What do you think? What are the top ten skills for 2025? Are they technical, collaborating with people, self-management, or problem solving? If you said all the above, you are right. However, would you have guessed that five involve problem solving, two involve self-management, two involve technology, and one involves collaborating with people. If you are like most people, you thought that technology would be the big one, but with artificial intelligence, and exponential growth with easier and faster technologies for us, the critical skills for the future are overwhelmingly what used to be called the soft skills. Today they are called the critical skills. It is estimated that about half of all employees will need reskilling by 2025. Let us look at these ten areas:
Analytical thinking and innovation
When you have gathered data and begin to dig deeper into that data looking for patterns, organizing it, and comparing data sets you are applying analytical thinking. You can take noisy data and make informed decisions based on where the data takes you. Using a growth mindset, you can take this information and apply it in news ways to fuel innovation.
Complex problem solving
Complex problem solving has and continues to evolve. Understanding how humans deal with global pressing problems involves psychological computer simulated scenarios. Learning from this analysis and applying lessons learned over the last 40 years will propel us into the 21st century.
Critical thinking and analysis
Analytical thinking is the process of breaking down big problems into smaller more manageable problems to give you a greater sense of progress while solving complex problems. Breaking elements into fundamental parts or processes is key. This allows for sound judgment to be applied by carefully evaluating and interpreting the information.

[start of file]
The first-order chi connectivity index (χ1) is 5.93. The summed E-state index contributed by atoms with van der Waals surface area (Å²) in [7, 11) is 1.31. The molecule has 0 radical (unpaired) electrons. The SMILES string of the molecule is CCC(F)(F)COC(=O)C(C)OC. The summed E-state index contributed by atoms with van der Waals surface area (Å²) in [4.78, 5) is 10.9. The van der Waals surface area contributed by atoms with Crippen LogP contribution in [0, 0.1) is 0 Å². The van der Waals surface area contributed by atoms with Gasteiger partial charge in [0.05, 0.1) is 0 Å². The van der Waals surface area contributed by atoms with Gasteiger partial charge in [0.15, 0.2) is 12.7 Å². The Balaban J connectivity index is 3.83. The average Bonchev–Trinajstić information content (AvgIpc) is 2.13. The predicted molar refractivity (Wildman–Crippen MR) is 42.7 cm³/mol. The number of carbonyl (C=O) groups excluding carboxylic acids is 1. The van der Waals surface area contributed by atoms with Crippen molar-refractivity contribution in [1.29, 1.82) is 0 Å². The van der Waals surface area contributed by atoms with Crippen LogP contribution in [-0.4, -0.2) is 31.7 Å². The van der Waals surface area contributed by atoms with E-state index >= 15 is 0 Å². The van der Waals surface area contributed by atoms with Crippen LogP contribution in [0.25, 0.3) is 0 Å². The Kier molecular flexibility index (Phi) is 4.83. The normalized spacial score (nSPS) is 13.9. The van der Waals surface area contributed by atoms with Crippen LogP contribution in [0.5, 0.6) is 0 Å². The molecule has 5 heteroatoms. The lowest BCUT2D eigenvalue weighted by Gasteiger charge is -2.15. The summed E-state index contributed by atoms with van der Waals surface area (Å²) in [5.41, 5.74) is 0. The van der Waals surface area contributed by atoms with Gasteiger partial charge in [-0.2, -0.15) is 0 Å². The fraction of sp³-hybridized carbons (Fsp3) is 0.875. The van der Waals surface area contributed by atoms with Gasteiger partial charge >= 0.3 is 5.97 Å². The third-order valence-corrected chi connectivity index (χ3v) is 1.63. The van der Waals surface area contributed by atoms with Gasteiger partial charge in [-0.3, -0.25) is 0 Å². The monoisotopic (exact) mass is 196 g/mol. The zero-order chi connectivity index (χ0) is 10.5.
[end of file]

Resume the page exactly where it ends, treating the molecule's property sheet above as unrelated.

Creativity, originality, and initiative
Here you are talking about the ability to produce an idea and take constructive action. By using your imagination, making connections, and collaborating with others you can look for change and alternative view points to explore and try something new.
Reasoning, problem solving, and idea generation
This requires the consideration of costs and benefits. Note that these include business results, social impact and environmental impact evaluation applied to problem solving. Systems analysis and evaluation are fundamental to reasoning, problem solving developing ideas. Being able to listen and understand all stakeholders after defining the problem properly is key.
Active learning and learning strategies
Continual learning is fundamental for the future. Active learning may be with reading, writing, discussion, and/or problem solving. Promoting analysis, collaborating, and active in-class learning promotes opportunities for feedback on how well participants understand the material.
Resilience, stress tolerance, and flexibility
Resilience is how well you can recover positively towards others after receiving a setback. You can reduce your and others stress response the more you can maintain a sense of control, predictability, and a sense of progress. By knowing your and other’s ability to manage stress with emotional self-awareness, self-assessment, self-alignment, self-confidence, and looking for opportunities in the face of adversity promotes resilience and flexibility.